THE term “quality” is becoming infinitely elastic.
Once a description of fit and function, it is being extended to less tangible things like ethics, environmental issues and safety.
That’s one of the reasons that a “Brand Australia” strategy could be valuable to Australian agriculture. Instead of separately elaborating on all these manifestations of quality, a successful brand imparts an understanding of quality in shorthand.
However in doing so, the brand needs to address a fundamental question: does it exist merely as a slogan or a symbol, like the ‘Nike tick’, or a promise, like the ISO standards?
A brand that exists as a brand alone is a far cheaper and easier option. New Zealand agriculture’s adoption of the slogan devised for a phenomenally successful tourism campaign, ‘100% Pure New Zealand’, appears to have been a powerful off-the-shelf device for sharpening consumer perceptions already primed by the Lord of the Rings films.
But that campaign wasn’t underpinned by the rigour necessary to make it a promise. That fact began to draw some unwanted media attention, listed by Geoff Cumming in the New Zealand Herald in 2010:
“In the past year,” Cumming wrote, “we’ve been taken to task for our performance on greenhouse gases (by a columnist in The Guardian) and for the impact on hoki stocks from bottom-trawling (by The New York Times). A report by one of our own, the Cawthron Institute, found we had one of the dirtiest rivers – the Manawatu – in the western world. And our dairy industry was criticised for high use of palm kernel imported from plantations in Malaysia and Indonesia cleared of forest where orang-utan once lived.”
Sub-editors had a lively time with these contradictions, devising headlines like ‘100 per cent pure manure’ (The Daily Mail); ‘100 per cent pure hype’, (New Zealand Herald), and ‘100 percent purely evasive’, (Idealog).
After a 2013 milk contamination scare, the combative China Daily wrote that “100 per cent pure New Zealand is nothing but a festering sore”.
The damage is unlikely to have greatly diminished the value New Zealand has extracted from the 10-year-old slogan, but the headlines wouldn’t have appeared at all had not New Zealand appeared to have been making a promise unfounded in fact.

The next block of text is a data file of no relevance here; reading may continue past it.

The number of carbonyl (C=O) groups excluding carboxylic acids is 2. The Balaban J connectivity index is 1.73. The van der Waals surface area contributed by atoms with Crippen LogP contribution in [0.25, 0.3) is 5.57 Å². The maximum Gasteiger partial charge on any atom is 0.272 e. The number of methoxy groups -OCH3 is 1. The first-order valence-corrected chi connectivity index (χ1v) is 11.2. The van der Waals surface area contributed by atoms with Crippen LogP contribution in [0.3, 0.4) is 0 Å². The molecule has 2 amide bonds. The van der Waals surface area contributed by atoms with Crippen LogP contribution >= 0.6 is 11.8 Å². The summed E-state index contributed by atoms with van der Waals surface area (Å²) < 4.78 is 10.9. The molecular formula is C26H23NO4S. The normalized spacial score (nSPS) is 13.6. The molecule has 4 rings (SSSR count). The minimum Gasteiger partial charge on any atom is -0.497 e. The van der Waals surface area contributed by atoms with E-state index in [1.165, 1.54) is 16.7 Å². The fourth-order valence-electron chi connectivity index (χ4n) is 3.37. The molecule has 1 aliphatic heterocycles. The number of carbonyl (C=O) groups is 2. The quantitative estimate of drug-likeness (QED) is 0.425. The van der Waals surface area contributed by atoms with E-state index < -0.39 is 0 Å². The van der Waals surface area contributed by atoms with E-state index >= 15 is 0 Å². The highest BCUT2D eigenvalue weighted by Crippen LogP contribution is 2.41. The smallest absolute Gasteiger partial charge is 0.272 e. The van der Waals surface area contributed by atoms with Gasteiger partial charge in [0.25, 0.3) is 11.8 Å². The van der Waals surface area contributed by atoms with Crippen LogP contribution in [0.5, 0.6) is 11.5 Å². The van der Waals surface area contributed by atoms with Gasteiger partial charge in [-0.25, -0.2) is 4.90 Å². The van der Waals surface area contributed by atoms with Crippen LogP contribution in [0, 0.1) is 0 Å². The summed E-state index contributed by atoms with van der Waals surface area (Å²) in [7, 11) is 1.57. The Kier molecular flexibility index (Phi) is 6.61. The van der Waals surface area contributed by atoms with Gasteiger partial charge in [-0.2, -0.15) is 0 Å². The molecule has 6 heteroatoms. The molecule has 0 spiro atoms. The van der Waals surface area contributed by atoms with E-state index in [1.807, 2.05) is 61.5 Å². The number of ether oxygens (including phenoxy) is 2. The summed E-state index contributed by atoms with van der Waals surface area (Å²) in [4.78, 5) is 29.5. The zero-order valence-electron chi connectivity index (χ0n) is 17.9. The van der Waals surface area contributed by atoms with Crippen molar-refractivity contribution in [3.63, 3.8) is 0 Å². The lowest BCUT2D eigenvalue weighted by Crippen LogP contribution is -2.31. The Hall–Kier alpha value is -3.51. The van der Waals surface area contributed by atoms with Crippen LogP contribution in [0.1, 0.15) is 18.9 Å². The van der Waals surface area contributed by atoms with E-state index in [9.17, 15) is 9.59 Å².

The more robust option for a brand, and the vastly more expensive one, is to build a system that underpins its promise.
Each Australian agricultural sector already operates within a web of quality control regulations. It is conceivable that this network of regulation could be partly standardised and refined into a system that underpins any claims Australian agriculture wishes to make for its output.
The more effective and robust method would be to apply a standard across all the food and fibre being branded.
It’s possible, as the United Kingdom agriculture sector has shown with its Red Tractor brand.
But given that the discussion about Brand Australia has dragged on fitfully for the decade the Kiwis have been making hay with “100% Pure New Zealand”, that might be a luxury we can’t afford.
In a country where, next to Kiwi nimbleness, we seem to be operating in dog years, we might need to first establish Australian agriculture’s relationship with the world in the form of a brand, and put rigour behind it later.
Adapted from Matthew Cawood’s 2014 John Ralph essay, printed in the Summer 2014 issue of AFI’s Farm Policy Journal - download the editorial summary here and read the full article here.